Unfortunately my wife is actively hostile to  almost all fauna and flora.  She’d have a full acre of paved patio if I would allow her.  And she only likes cut flowers indoors because living, breathing flowers outside attract insects.  She loves tulips but won’t let me plant any, despite having a deer fence.  She thinks it will just produce more chipmunks.  (She may be right).  Narcissi are critter-proof but she doesn’t like them.  We usually do elevated planters of chrysanthemums in the late summer to early fall.  I could persuade her to do more flowers in planters for short seasons earlier in the summer.

My first spring project is to feed all of my immature trees.  It makes them happy.  I get an enormous sense of well-being when my trees are happy.  We’ll probably make some changes to our shrubs directly in front of our house; the oak leaf hydrangeas at a minimum are too sprawling for my wife’s desire for neatness, and their foliage, color and (lack of) blooms are prettying uninteresting.  The boxwoods, dogwoods, hydrangeas and the ornamental grass are ok, but lacking some bold color.  I’m think of adding a dwarf Japanese maple for some color without getting too tall in that location.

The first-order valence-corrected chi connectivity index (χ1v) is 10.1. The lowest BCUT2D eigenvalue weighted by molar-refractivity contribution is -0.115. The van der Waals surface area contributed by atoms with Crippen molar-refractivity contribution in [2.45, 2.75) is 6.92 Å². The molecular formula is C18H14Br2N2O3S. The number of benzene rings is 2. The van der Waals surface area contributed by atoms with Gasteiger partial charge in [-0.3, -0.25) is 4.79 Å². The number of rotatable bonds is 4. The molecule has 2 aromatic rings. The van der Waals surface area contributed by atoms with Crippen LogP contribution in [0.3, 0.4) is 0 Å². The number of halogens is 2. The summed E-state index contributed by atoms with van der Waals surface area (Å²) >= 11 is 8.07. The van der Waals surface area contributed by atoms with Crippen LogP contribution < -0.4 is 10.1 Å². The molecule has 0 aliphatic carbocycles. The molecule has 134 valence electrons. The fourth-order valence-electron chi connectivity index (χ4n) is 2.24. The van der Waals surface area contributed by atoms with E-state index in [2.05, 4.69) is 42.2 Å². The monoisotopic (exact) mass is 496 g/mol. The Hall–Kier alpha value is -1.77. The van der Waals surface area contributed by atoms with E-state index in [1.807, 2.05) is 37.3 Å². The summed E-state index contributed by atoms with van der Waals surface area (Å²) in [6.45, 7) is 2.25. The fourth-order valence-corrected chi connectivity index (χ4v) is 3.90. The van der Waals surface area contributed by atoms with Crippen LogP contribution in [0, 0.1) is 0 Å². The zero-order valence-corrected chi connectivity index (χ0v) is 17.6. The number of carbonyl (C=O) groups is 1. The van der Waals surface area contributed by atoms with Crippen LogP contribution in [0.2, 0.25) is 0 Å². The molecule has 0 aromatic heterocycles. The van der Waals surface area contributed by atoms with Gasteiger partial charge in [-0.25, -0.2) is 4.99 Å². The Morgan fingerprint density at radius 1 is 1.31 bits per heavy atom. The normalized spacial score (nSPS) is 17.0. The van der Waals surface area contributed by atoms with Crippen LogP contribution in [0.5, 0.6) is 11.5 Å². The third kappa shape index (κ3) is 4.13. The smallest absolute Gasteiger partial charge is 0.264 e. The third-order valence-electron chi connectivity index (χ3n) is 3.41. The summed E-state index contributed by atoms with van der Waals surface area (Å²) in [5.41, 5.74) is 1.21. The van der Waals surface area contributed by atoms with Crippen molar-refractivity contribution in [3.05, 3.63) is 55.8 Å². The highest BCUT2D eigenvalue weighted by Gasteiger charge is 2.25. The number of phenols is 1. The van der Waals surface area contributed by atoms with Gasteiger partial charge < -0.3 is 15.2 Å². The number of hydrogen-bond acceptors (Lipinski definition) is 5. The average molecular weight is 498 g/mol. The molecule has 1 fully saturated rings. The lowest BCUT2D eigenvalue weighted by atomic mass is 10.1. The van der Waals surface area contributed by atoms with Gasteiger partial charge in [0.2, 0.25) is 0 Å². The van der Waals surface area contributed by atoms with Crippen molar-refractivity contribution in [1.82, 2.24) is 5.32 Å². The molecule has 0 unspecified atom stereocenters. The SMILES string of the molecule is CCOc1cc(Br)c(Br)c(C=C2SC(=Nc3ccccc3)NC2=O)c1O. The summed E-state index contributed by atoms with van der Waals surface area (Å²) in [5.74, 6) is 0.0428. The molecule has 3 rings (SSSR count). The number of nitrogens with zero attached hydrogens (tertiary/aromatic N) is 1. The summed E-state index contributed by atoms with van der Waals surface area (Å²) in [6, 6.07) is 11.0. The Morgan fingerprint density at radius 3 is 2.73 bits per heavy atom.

you could try growing tulips in pots then once they are over and have died down you can store them in a shed for the summer.  Get them out when you see daffodils beginning to poke though the ground.  (obviously not your daffodils since your not allowed them).  This may stop the chipmucks destroying them?  it stops our squirrels.

Lillies are also an easy thing to grow in containers, and can be very impressive in the summer.  be careful though as the pollen is poisonous so not good if you have young children or pets.  - I'm guessing the poisonous nature may keep the critters away.   you will need to protect the bulbs over winter,  but you won't need to get these out of the shed (or where ever) unitl after your Tulips have finished.